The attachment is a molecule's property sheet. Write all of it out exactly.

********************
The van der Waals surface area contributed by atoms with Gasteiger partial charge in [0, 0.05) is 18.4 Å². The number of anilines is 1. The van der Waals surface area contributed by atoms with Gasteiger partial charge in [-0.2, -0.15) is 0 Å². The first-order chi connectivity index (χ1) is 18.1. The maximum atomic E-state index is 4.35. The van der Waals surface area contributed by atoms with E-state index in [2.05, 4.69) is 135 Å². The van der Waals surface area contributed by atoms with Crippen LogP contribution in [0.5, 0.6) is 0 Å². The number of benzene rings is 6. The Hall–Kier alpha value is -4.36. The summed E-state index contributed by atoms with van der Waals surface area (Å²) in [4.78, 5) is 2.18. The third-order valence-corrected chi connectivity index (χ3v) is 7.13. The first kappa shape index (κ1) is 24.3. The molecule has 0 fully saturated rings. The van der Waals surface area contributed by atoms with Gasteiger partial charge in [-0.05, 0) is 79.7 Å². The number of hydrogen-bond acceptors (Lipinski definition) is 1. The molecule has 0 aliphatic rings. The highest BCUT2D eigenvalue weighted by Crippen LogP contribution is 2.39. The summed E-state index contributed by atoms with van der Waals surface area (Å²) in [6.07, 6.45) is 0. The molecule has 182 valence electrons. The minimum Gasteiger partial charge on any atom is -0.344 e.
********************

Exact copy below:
The van der Waals surface area contributed by atoms with Gasteiger partial charge in [0, 0.05) is 18.4 Å². The number of anilines is 1. The van der Waals surface area contributed by atoms with Gasteiger partial charge in [-0.2, -0.15) is 0 Å². The first-order chi connectivity index (χ1) is 18.1. The maximum atomic E-state index is 4.35. The van der Waals surface area contributed by atoms with E-state index in [2.05, 4.69) is 135 Å². The van der Waals surface area contributed by atoms with Crippen LogP contribution in [0.5, 0.6) is 0 Å². The number of benzene rings is 6. The Hall–Kier alpha value is -4.36. The summed E-state index contributed by atoms with van der Waals surface area (Å²) in [4.78, 5) is 2.18. The third-order valence-corrected chi connectivity index (χ3v) is 7.13. The first kappa shape index (κ1) is 24.3. The molecule has 0 fully saturated rings. The van der Waals surface area contributed by atoms with Gasteiger partial charge in [-0.05, 0) is 79.7 Å². The number of hydrogen-bond acceptors (Lipinski definition) is 1. The molecule has 0 aliphatic rings. The highest BCUT2D eigenvalue weighted by Crippen LogP contribution is 2.39. The summed E-state index contributed by atoms with van der Waals surface area (Å²) in [6.07, 6.45) is 0. The molecule has 182 valence electrons. The minimum Gasteiger partial charge on any atom is -0.344 e.